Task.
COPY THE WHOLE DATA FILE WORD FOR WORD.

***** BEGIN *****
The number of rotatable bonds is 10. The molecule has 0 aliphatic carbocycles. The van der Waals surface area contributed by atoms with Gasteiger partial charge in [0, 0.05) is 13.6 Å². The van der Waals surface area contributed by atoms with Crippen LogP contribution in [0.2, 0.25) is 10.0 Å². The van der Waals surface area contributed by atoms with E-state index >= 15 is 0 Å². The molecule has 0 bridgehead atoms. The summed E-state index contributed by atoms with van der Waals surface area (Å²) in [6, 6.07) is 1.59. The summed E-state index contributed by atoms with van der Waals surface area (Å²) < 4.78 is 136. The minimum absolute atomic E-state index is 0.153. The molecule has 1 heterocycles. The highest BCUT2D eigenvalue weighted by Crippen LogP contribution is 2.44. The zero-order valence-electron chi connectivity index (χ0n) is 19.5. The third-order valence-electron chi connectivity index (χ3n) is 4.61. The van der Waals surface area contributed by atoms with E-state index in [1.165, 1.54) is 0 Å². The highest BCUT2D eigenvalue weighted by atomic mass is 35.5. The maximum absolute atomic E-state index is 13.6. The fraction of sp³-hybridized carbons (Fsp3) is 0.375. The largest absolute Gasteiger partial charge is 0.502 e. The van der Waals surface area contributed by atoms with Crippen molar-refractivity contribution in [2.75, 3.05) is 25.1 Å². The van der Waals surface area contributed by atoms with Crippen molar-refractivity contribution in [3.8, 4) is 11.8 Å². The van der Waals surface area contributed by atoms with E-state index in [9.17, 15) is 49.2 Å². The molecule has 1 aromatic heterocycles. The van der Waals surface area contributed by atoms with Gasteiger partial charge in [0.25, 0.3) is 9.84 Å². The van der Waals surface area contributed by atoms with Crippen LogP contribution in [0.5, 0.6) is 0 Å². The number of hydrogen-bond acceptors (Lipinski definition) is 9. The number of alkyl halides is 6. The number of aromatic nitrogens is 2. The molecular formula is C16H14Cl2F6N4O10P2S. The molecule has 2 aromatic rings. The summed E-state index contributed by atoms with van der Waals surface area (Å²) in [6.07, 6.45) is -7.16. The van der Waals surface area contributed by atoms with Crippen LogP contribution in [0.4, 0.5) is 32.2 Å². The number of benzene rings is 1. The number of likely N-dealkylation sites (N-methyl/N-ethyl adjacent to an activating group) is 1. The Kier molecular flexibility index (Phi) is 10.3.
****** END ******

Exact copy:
The number of rotatable bonds is 10. The molecule has 0 aliphatic carbocycles. The van der Waals surface area contributed by atoms with Gasteiger partial charge in [0, 0.05) is 13.6 Å². The van der Waals surface area contributed by atoms with Crippen LogP contribution in [0.2, 0.25) is 10.0 Å². The van der Waals surface area contributed by atoms with E-state index >= 15 is 0 Å². The molecule has 0 bridgehead atoms. The summed E-state index contributed by atoms with van der Waals surface area (Å²) in [6, 6.07) is 1.59. The summed E-state index contributed by atoms with van der Waals surface area (Å²) < 4.78 is 136. The minimum absolute atomic E-state index is 0.153. The molecule has 1 heterocycles. The highest BCUT2D eigenvalue weighted by Crippen LogP contribution is 2.44. The zero-order valence-electron chi connectivity index (χ0n) is 19.5. The third-order valence-electron chi connectivity index (χ3n) is 4.61. The van der Waals surface area contributed by atoms with E-state index in [1.165, 1.54) is 0 Å². The highest BCUT2D eigenvalue weighted by atomic mass is 35.5. The maximum absolute atomic E-state index is 13.6. The fraction of sp³-hybridized carbons (Fsp3) is 0.375. The largest absolute Gasteiger partial charge is 0.502 e. The van der Waals surface area contributed by atoms with Crippen molar-refractivity contribution in [2.75, 3.05) is 25.1 Å². The van der Waals surface area contributed by atoms with Crippen molar-refractivity contribution in [3.8, 4) is 11.8 Å². The van der Waals surface area contributed by atoms with E-state index in [9.17, 15) is 49.2 Å². The molecule has 1 aromatic heterocycles. The van der Waals surface area contributed by atoms with Gasteiger partial charge in [0.25, 0.3) is 9.84 Å². The van der Waals surface area contributed by atoms with Crippen LogP contribution in [0.5, 0.6) is 0 Å². The number of hydrogen-bond acceptors (Lipinski definition) is 9. The number of alkyl halides is 6. The number of aromatic nitrogens is 2. The molecular formula is C16H14Cl2F6N4O10P2S. The molecule has 2 aromatic rings. The summed E-state index contributed by atoms with van der Waals surface area (Å²) in [6.07, 6.45) is -7.16. The van der Waals surface area contributed by atoms with Crippen LogP contribution in [0.4, 0.5) is 32.2 Å². The number of benzene rings is 1. The number of likely N-dealkylation sites (N-methyl/N-ethyl adjacent to an activating group) is 1. The Kier molecular flexibility index (Phi) is 10.3.